Friday, December 29, 2006

What We Don't Know

The Polar Bear has written a great entry on the topic of our tendency to believe that we understand each other when, in fact, we don't "really know." We think that our own limited experience, leavened with a hefty dose of uninformed opinion, endows us with authority on the lives of others. Polar Bear's plethora of examples caused me to think of a few of my own:

Too young for love? I fell head over heels in love for the first time at the ripe old age of eleven, with the result that my innocent adoration of the smartest boy in the class was dismissed as puppy love. Really dismissed, as I discovered a couple of years ago when I stopped by to see him and my father stared at me blankly when I said, "You don't remember how crazy I was about him? You don't remember how, in that pre-feminist era, I dreamed of becoming Mrs. Adams?" (Morticia, to be exact.)

I went to visit the man in question because I ran into his younger sister and learned where he is. He has been massively disabled by disease and spends his days staring at the television in the nursing home bed to which he is confined. Nevertheless, the wit and intelligence I remember from sixth grade are still lodged in his head as is, I found to my surprise, his memory of me -- the little girl whom an 11-year-old boy could never have admitted to "liking."

That first kiss, engineered over Spin-the-Bottle (which, as we all know, "doesn't count") was long ago, but the feelings were strong enough that I haven't forgotten them.


Too old for grief? My father has been widowed three times and divorced once. After his wife died two years ago, he told me that in some ways it was harder than it had been when he was 28 and lost a child as well, or when he was 38 and lost a wife for the second time in a decade. "At those times," he said, "I had young children to think of, and work to hang onto. Now. . .what?" He has filled his life with his interests and the companionship of friends, but he is not too old to feel the devastation of an empty home in which conversation and laughter once reigned.


Too stubborn for reality? A few nights ago when visiting extended family, we were treated to my brother-in-law's and 14-year-old niece's views on the idiocy of rebuiding New Orleans. "How stupid can people be?" asked the young lady. "They can do whatever they want, but don't ask me to insure it with my tax dollars!" exclaimed her father.

My mild references to NOLA as a significant port city, critical to our economy, and to the fact that it is HOME for thousands of people, made no impression. But then my own 19-year-old daughter began to talk, and her uncle and cousin fell silent.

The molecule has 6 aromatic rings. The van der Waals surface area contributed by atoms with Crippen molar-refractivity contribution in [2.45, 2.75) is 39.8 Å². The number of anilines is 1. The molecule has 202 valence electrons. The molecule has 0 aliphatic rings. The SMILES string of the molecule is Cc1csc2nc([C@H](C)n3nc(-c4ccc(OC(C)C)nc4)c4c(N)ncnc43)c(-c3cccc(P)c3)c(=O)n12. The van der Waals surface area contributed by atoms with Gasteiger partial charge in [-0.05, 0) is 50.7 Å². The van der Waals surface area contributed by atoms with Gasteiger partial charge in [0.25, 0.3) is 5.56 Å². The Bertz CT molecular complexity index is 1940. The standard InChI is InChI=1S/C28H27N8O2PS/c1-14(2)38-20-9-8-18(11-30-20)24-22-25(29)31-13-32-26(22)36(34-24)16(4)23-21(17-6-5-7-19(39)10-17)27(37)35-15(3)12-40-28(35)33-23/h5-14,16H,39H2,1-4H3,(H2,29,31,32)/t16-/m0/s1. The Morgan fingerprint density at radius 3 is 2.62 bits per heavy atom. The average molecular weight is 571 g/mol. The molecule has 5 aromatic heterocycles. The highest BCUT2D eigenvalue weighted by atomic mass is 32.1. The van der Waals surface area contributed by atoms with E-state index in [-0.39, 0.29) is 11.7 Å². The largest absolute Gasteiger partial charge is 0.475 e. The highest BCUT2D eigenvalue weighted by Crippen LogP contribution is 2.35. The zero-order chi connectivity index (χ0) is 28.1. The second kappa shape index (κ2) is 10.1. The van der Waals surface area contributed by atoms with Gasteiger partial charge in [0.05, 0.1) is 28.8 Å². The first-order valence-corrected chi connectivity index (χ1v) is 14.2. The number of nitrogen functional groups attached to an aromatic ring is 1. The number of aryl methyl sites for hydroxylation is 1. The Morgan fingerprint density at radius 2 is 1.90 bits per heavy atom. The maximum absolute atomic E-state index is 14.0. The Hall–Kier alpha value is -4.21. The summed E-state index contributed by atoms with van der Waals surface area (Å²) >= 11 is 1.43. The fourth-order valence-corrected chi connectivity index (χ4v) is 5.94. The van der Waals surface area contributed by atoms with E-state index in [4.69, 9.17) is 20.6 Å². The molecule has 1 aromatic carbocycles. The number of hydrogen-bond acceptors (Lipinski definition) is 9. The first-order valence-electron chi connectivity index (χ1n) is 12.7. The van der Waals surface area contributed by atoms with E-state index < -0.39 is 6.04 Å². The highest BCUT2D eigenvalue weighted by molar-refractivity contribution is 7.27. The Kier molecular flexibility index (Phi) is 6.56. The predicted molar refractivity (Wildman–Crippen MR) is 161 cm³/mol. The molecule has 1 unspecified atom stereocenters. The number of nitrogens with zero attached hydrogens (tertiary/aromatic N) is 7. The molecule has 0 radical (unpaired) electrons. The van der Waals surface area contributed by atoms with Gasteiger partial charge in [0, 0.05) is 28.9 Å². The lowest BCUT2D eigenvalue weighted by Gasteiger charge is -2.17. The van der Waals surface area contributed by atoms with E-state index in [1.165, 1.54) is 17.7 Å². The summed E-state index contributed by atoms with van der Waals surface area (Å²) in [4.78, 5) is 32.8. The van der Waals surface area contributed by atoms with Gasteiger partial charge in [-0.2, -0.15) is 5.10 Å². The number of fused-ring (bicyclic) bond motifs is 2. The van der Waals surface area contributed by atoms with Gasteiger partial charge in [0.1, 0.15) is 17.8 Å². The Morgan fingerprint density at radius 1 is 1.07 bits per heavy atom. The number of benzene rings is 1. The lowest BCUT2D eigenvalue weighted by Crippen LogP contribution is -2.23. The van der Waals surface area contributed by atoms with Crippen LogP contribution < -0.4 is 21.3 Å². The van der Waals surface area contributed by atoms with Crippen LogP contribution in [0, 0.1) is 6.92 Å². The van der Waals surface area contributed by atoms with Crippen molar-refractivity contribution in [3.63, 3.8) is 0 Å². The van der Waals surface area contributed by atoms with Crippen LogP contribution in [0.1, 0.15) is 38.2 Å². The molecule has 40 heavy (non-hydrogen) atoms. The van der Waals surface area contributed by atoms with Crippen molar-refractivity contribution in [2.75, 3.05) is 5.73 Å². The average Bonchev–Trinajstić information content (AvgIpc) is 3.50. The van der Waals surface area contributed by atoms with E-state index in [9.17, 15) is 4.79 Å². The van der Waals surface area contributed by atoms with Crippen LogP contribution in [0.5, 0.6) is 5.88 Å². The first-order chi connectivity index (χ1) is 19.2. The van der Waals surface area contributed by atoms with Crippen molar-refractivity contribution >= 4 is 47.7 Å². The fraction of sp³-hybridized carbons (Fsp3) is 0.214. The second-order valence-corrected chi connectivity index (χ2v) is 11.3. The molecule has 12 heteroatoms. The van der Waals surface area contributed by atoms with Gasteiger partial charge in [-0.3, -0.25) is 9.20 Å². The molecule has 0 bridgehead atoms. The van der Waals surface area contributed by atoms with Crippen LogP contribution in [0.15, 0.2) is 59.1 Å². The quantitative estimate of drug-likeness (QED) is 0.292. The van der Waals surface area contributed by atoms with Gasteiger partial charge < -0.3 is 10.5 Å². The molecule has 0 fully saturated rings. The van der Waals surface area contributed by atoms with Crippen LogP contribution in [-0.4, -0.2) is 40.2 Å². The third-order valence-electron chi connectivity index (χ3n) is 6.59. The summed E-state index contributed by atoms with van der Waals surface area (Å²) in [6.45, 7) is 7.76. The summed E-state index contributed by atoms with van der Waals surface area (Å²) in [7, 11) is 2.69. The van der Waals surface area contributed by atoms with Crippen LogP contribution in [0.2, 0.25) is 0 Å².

"When I was volunteering there last spring," she said, "we were working on one house and a guy came around and asked us to talk to a lady at another house. So we walked a couple of blocks and there she was, with all her stuff piled outside, insisting that she wanted to keep it all. 'Ma'am,' we said, as gently as we could, 'you can't keep it. It's all mildewed and ruined and it will make you sick. We really have to take it away.' And she sat there and watched, staring at us, as we put all her wordly possessions into bags to be carted away. She was LIVING ON HER PORCH."

(That would have been six or eight months or so after Katrina.)


No, we don't know.


steve said...

Wow. What a thought-provoking post! I really like the meditation on how important it is to put aside our preconceptions, our own ideas of things or people work -- so that we can be open to true compassion. Many thanks for sharing your thoughts.

Carol said...

Thanks, GG, for sharing these poignant reminders of how our perceptions of the feelings and thoughts of others are bogus much of the time. And thank you for reminding all of us how desperately the victims of Katrina want some type of normalcy back in their lives.

Yes, there has been fraud committed by many victims and allowed by the ineptitude of our government on the federal, state, and local levels. But these people are human beings and most are U.S. citizens. We can't turn our backs on them. In spite of your BIL and niece's feelings. Sadly, they aren't alone. Thanks to the Lovely Daughter for sharing her own firsthand experiences.

So many survivors are now suffering more than imaginable. Even those whose personal property, possessions, and lives were not physically threatened are living daily amidst the depressing scenes and many many are struggling with severe depression and post-traumatic stress disorder. For them, the new year is nothing more than a date on the calendar. There is little hope or optimism left in New Orleans.

Cynthia said...

Beautiful and thoughtful and thought provoking entry. Your daughter handled that situation with so much grace

Lisa :-] said...

My impression is that the lovely daughter is an apple that has not fallen far from the tree...

Kiwi Nomad 2006 said...

Your father may have found the death of his last wife so hard, as he was also remembering the other deaths he had faced in his life.

都市☆寂寞人 said...

Face life actively

Wenda said...

I'm so glad I took the time to drop in here today. It's been too long since I've treated myself to the pleasure of reading your words.